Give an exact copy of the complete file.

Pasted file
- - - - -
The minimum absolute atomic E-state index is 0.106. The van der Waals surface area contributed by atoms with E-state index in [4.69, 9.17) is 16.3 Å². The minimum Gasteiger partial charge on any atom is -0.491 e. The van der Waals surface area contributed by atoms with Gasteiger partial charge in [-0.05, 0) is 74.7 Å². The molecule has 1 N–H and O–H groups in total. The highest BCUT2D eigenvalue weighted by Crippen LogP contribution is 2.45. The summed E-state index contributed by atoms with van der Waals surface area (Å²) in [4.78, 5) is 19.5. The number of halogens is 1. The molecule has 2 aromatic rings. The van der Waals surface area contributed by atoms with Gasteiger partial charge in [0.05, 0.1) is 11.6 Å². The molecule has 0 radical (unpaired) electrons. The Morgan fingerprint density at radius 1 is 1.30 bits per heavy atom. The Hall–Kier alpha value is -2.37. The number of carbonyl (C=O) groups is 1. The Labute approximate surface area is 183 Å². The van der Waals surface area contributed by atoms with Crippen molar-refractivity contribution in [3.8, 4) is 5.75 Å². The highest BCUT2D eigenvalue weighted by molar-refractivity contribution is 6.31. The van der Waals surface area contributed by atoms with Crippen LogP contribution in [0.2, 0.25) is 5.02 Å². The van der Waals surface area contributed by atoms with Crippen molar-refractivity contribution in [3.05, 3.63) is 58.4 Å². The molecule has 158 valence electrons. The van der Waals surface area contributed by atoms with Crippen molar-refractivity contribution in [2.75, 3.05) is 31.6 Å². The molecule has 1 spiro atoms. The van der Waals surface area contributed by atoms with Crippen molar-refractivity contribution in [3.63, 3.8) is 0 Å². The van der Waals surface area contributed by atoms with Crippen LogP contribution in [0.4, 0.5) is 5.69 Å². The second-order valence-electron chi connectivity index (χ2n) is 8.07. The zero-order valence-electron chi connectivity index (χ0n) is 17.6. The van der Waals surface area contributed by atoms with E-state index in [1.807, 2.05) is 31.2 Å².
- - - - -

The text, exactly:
The minimum absolute atomic E-state index is 0.106. The van der Waals surface area contributed by atoms with E-state index in [4.69, 9.17) is 16.3 Å². The minimum Gasteiger partial charge on any atom is -0.491 e. The van der Waals surface area contributed by atoms with Gasteiger partial charge in [-0.05, 0) is 74.7 Å². The molecule has 1 N–H and O–H groups in total. The highest BCUT2D eigenvalue weighted by Crippen LogP contribution is 2.45. The summed E-state index contributed by atoms with van der Waals surface area (Å²) in [4.78, 5) is 19.5. The number of halogens is 1. The molecule has 2 aromatic rings. The van der Waals surface area contributed by atoms with Gasteiger partial charge in [0.05, 0.1) is 11.6 Å². The molecule has 0 radical (unpaired) electrons. The Morgan fingerprint density at radius 1 is 1.30 bits per heavy atom. The Hall–Kier alpha value is -2.37. The number of carbonyl (C=O) groups is 1. The Labute approximate surface area is 183 Å². The van der Waals surface area contributed by atoms with Crippen molar-refractivity contribution in [3.8, 4) is 5.75 Å². The highest BCUT2D eigenvalue weighted by molar-refractivity contribution is 6.31. The van der Waals surface area contributed by atoms with Crippen LogP contribution in [0.2, 0.25) is 5.02 Å². The van der Waals surface area contributed by atoms with Crippen molar-refractivity contribution in [3.05, 3.63) is 58.4 Å². The molecule has 158 valence electrons. The van der Waals surface area contributed by atoms with Crippen molar-refractivity contribution in [2.75, 3.05) is 31.6 Å². The molecule has 1 spiro atoms. The van der Waals surface area contributed by atoms with Crippen molar-refractivity contribution in [3.63, 3.8) is 0 Å². The van der Waals surface area contributed by atoms with Crippen LogP contribution in [0.4, 0.5) is 5.69 Å². The second-order valence-electron chi connectivity index (χ2n) is 8.07. The zero-order valence-electron chi connectivity index (χ0n) is 17.6. The van der Waals surface area contributed by atoms with E-state index in [1.807, 2.05) is 31.2 Å².